Above the second floor, there is a full attic.
The carriage house
On April 25, 1907, plans were completed for and construction begun on the carriage house. While conforming to the half-timber, stucco, and cobblestone design of the main house, it is in its own right an outstanding and substantial structure. The plans bear the imprint of William Coulter.
The architectural firm of Coulter and Westhoff was an early link in a long chain of talent. The current link is the firm of Wareham and DeLair.
William Coulter was a master architect who moved to Saranac Lake and opened an office in 1895. On his drafting table, many of the greatest of the "Great Camps" took shape He was joined at around the turn of the century by Max Westhoff. In 1907, the year the Nichols' carriage house was built, a young man by the name of William G. Distin joined Coulter and Westhoff. At about the same time, Westhoff bowed out but designed buildings in the area at least until 1913.
Coulter left in 1912, and William Distin carried on alone for 38 years, forging a reputation as one of the deans of Adirondack architects. Famed for his work on a number of the Great Camps as well as large public buildings in the area, he was also responsible for several private dwellings in Saranac Lake. Less renowned than the camps and less visible than the public buildings, these are nonetheless superbly crafted structures in the half-timber and stucco-style which became a hallmark of the Distin vision. It may well be that one of his first projects and a formative force for that vision was to assist Coulter in designing the Nichols' carriage house.
Art Wareham joined William Distin Sr. in 1950, and, in 1969, the name of Ronald DeLair was added to the firm of Distin and Wareham. William Distin Sr. retired a year later, leaving the present firm of Wareham and DeLair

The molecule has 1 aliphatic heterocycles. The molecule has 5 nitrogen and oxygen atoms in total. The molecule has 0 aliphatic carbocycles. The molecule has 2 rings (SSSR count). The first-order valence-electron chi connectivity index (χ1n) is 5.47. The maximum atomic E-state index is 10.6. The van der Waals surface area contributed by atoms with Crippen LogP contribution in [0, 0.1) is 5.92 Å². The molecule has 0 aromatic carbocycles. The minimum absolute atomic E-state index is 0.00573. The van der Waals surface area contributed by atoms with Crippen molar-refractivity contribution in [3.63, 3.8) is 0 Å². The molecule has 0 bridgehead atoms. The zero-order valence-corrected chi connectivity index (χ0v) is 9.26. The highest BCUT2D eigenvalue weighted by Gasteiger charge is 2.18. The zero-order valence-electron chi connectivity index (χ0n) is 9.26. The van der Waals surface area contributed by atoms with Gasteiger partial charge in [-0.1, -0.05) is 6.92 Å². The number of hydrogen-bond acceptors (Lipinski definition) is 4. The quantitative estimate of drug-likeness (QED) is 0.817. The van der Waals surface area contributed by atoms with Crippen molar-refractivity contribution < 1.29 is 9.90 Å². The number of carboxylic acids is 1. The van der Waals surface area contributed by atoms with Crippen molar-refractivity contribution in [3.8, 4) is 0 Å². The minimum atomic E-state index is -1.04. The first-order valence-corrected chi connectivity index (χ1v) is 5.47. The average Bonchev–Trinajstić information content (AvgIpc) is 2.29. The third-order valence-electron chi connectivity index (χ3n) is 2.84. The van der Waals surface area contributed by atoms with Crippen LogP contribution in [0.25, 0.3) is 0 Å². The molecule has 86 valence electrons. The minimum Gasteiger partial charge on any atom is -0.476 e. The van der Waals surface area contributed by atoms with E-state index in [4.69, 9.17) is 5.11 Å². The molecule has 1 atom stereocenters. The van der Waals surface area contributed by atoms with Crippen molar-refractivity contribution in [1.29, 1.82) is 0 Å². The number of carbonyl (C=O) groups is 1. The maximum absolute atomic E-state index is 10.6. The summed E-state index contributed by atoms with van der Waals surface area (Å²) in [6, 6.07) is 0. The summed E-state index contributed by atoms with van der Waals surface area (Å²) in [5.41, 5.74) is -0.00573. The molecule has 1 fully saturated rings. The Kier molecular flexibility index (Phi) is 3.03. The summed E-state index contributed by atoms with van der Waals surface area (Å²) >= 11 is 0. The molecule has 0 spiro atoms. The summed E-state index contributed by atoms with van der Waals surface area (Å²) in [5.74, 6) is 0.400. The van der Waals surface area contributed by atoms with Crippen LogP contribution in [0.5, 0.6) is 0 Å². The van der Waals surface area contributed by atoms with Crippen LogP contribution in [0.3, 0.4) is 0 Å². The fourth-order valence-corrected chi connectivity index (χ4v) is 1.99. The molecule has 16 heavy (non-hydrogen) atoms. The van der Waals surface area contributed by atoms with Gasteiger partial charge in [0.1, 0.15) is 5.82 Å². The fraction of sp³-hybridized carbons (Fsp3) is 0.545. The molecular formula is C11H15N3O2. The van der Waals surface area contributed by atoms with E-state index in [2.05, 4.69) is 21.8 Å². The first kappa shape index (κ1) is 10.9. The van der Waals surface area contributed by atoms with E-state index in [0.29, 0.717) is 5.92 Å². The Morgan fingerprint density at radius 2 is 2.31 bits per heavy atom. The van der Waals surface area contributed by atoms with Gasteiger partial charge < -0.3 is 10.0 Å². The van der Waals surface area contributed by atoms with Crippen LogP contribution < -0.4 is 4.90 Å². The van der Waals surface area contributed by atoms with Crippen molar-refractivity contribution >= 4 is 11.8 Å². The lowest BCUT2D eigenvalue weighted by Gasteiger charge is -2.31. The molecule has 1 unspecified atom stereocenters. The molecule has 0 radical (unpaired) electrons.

Dr. Nichols died early in 1910 [sic. Nichols died in 1918] and left the property at 127 Park Ave. to his widow. She would remain there another 54 years. 2 For five and a half decades. "Mae" Nichols (youngsters called her "Aunt Maie") was a name associated with a warm and gracious home, a home that was a gathering place for nearly all of Saranac Lake's physicians (and their families) as well as all the residents of Highland Park.
She is remembered as having been a kind and generous lady with her employees as well as with her guests. One employee, Edna Bryant, who came to fill the positions of cook and housemaid, decided to try the situation out for a month and stayed 22 years.
It was during this time that a young Dane, recalled now only as Charlie, moved into the rooms on the second floor of the carriage house Charlie was a gardener and Mrs. Nichols' invaluable assistant in the care and maintenance of the fruit of her talents, for she was a graduate in landscape architecture from the Philadelphia Arboretum and her gardens on the vast lot at 127 Park Avenue were hailed year after year as without peer in the village.
These gardens were for a time subject matter for the painter, Jonas Lie (1880-1940), whose work has received much acclaim in recent years. In the mid-1920s he lived at 145 Park Avenue while his wife was being treated for tuberculosis. A large canvas of his (though not of the gardens) hangs in the main reading room of the Saranac Lake Free Library.
On May 16, 1964, Mary Morgan Nichols died. There were no immediate survivors and the bulk of her estate was auctioned off by the executors — her nephew, Rowland Morgan, and her friend and neighbor, Attorney F. Ferris Hewitt. On September 1, Isadore D. Kriff, a furniture merchant from Malone, bought the house and grounds for approximately $14,000.
After the transaction, Mr. Kriff asked Edna Bryant: "Are you without a home now?" She answered that she was not, that she had a home in Vermontville. He told her that if she had no place to go, she would be welcome to continue living in her rooms at 127 Park Avenue, no recompense expected.
Title to the property was transferred to Herbert Kriff on October 31, 1969. He sold it to Robert J. and Judith G. Virostek on January 3, 1972. The property was purchased by Bernadette and William Sirocco on December 4, 1978.
Note: Constance Moore is writing a biography of Maria Longworth Nichols (Joseph Longworth Nichols' mother) and has alerted us to errors, now noted in the text, regarding Nichols' marriage and death.